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Warmsignal

What's the deal with Jag prices on the used market?

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Posted (edited)

Historically speaking, they've always been pretty high relative to the prices of other consoles and games. When I initially picked up one in the early 2010s, I scored a pretty good deal getting my system with a game at just $60. Even then, in 2012 or so, $60 was pretty steep for a used retro console found "in the wild". So after I first got my console, I also wanted to get some games for it and the only place to turn was eBay. At that point in time, I didn't buy a lot of games from eBay because game hunting in the wild was still a thing, and I was used to scoring good stuff for very little money. So when I saw what the games were going for online, I was turned off and never pursued it any further. My mindset has of course changed since then, as times have changed, and retro stuff isn't a cheap hobby anymore.

 

One thing I did notice back then that I didn't understand, is a trend that still carries on to this day - people selling used Jag stuff and asking the same or in some cases even more than the NOS that is available, which makes absolutely no sense on the second hand market of any kind of goods. Why buy the pre-owned one when the new one is basically the same price, or less? Can't say I've ever heard of an instance where so much NOS has been widely available, yet the going rate for used is still very high as well. My thought process is - if someone is selling a CIB used game for $80 and the NOS is $100, I'll just buy the NOS. It's in way better condition, majority of the time. At some point the trade off of "cheaper" just isn't worth it where the price difference in an expensive item is negligible. Alas, listings of high priced wares continue, and people do buy them. With most other consoles abundance brings a price down, and especially NOS which is a rarity in most cases. It would be like if a used CIB copy of Super Mario World would go for $700 because the sealed ones go for about $800. But that doesn't happen, typically. A CIB copy of SMW is a fraction of the sealed one. At the very least, I would never expect it to be very close in price.

 

So why does the Jaguar market ignore the bounty and still fetch good money for used, or otherwise abundant stuff?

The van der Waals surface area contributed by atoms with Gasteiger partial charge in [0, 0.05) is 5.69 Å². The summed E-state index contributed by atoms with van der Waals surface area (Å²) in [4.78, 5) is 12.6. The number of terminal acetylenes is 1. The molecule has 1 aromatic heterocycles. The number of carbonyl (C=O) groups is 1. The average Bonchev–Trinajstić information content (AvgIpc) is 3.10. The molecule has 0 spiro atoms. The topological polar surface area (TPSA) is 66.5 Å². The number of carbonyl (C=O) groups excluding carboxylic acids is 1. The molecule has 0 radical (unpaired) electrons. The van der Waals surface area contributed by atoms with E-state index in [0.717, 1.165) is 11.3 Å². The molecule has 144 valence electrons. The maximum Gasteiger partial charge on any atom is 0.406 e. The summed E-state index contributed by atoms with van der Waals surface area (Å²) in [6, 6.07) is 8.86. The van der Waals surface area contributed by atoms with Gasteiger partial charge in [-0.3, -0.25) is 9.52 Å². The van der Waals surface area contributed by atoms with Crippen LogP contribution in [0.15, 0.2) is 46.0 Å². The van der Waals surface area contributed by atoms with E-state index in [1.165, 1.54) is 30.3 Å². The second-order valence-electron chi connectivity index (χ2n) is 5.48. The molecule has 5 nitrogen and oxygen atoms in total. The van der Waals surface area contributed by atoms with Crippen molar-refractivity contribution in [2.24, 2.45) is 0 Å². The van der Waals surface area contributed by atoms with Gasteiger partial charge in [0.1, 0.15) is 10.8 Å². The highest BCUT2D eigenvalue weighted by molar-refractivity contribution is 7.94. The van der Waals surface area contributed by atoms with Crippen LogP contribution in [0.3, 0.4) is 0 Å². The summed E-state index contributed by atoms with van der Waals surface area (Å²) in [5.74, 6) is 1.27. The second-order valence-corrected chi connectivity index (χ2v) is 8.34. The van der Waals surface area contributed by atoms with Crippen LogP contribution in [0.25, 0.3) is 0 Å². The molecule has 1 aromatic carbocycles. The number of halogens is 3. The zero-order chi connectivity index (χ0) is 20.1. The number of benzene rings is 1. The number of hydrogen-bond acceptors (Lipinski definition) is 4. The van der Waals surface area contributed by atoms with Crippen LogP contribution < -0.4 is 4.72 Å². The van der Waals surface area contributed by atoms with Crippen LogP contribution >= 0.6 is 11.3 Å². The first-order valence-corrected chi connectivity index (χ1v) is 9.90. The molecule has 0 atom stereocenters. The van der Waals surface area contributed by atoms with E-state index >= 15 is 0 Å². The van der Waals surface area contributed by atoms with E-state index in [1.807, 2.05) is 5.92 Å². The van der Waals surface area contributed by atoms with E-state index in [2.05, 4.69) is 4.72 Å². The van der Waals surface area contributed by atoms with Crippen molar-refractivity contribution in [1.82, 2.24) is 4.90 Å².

Edited by Warmsignal

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There are too many variables to list as to why these things happen. Sometimes people are not aware that a NOS piece is available before they go ahead and buy a used one at the same price (or even higher) than a new one. This has happened to me in the past... so I am sure it has happened to others.

 

Some other times, NOS parts are not available, and then become available later. It leads buyers to believe it is "out of stock for good" and then they clamor to find any version of it...be it used with no box, instructions, etc. MyAtari (B&C) will list a quantity of some new item (take Ruiner Pinball for example) and when they run out the used copies on ebay start hiking up the price. A smart move would be to reach out to the NOS seller and see if they have more. I did just that and received this title brand new for $20 less than what some loose used copy was selling for.

 

I also see prices a bit differently. If a nice condition game is $80 CIB or a new one is $100 NOS...I might just go for the CIB. Because the way I see it I am saving 20%, and if buying on ebay the tax plays a factor. Also, that NOS seller might be charging for shipping whereas the CIB seller is offering free shipping therefore ending up saving me enough to perhaps buy another game. 

 

As for the console itself, I do not recall being able to pick one up for $60 in 2012. Not even in 2007. I recall seeing them locally at Digital Press store for $140 around 2007. So if you scored one in 2012 for $60 it was a steal then ;) Realistically today you are probably looking at the $200-$250 range for a console with a controller, PSU, RF unit...and maybe a game.

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What NOS..?  Can you give an example?

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2 hours ago, ls650 said:

What NOS..?  Can you give an example?

I mean like games still in the shrink wrap (most likely from Atari's massive liquidation back in the day), which is not uncommon for some Jag stuff. Take Doom for example. If a NIB copy sells for $120, then why in the world is a cart only copy valued at $70? Judging from what I know about other retro game prices - if a sealed one is $120, a complete and mint copy might be $50-$60, and a cart only would be maybe $20-$25... but good luck finding a Doom cart only for $25. It just doesn't follow the logic of most other retro collecting markets where loose, complete, and new are entirely different ball parks. With Jaguar, it's like all are in the same ballpark.